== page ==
In his Sunday column of the New York Times, Nicholas Kristof offers his suggestions for the “Most Neglected Topic” of 2014. There is certainly a lot to choose from: political battles that shut down the government, ongoing war in the Middle East, lack of functionality of the ACA website.
In the opinion of Kristof, however, we aren’t paying enough attention to mental health issues in this country. And he shares similar views to comments I observed in Tuesday’s CFYM post. Both Kristof and commenters suggested that the media bears some responsibility for the problem. When the media does cover mental health issues, they do so in a negative light exasperating the issue of stigma and ultimately keeping people from seeking help for a mental health condition.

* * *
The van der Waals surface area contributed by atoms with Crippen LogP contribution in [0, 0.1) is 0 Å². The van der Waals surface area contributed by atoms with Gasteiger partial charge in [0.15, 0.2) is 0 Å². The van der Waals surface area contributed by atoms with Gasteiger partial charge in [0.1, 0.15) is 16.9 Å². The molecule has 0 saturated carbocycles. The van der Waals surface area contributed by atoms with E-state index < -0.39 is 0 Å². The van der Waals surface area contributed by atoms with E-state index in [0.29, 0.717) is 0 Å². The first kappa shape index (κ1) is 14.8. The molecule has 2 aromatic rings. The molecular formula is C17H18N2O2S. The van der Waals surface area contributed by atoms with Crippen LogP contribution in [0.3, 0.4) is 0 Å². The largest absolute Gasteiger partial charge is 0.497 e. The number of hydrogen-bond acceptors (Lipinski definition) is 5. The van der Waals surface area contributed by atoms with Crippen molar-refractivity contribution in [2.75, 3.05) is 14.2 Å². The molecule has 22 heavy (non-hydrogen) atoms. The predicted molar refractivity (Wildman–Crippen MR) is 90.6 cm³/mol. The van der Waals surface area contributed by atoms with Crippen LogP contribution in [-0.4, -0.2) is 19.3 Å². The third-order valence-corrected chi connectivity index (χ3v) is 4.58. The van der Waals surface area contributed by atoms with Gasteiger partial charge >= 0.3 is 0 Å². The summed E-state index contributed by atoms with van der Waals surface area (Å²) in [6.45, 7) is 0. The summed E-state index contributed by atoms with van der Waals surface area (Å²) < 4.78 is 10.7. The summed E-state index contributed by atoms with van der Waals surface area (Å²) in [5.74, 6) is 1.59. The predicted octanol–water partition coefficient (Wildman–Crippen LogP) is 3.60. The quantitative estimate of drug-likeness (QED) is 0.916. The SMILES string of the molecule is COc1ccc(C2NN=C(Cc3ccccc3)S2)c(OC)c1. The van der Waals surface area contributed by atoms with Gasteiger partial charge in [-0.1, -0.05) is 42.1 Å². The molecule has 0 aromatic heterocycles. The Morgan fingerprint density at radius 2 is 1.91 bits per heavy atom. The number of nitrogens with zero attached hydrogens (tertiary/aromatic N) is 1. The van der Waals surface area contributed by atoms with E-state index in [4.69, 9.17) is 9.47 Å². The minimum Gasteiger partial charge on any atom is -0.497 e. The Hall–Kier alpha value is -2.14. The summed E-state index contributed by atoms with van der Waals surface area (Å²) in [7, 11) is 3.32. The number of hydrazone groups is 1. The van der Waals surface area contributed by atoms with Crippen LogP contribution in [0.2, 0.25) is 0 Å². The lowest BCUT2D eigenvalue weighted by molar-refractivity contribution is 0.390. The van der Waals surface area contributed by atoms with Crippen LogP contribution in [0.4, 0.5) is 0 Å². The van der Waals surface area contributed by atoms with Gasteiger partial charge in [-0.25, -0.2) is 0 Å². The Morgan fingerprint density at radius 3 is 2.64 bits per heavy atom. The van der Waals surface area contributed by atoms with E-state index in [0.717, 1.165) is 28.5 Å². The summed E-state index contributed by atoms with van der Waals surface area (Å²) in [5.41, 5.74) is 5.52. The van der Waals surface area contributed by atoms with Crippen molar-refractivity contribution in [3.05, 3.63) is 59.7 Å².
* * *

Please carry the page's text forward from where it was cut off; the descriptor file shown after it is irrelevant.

We agree with Kristof that we need to break the taboos associated with mental health conditions. All over this country peers and their family and friends are living in silence. That notion in and of itself is a shame, since mental health conditions are treatable. People do recover and lead productive lives – lives that include healthy relationships, careers if they want them, community attachments, and sustainable living arrangements.
Mr. Kristof suggests several options for improving mental health care, from providing more peer support, to early intervention for children. So while Kristof ended his op-ed piece asking readers to submit their thoughts on what they feel is the most neglected issues of 2014, we’re going to agree with Kristof that under-served delivery of mental health care is the most neglected topic for 2014, and ask for your ideas on what you think are the best ways to improve access to quality mental health care in 2014.
- How can your community improve the delivery of mental health care?
- What can you personally do to see changes are made in the delivery of mental health care in your community?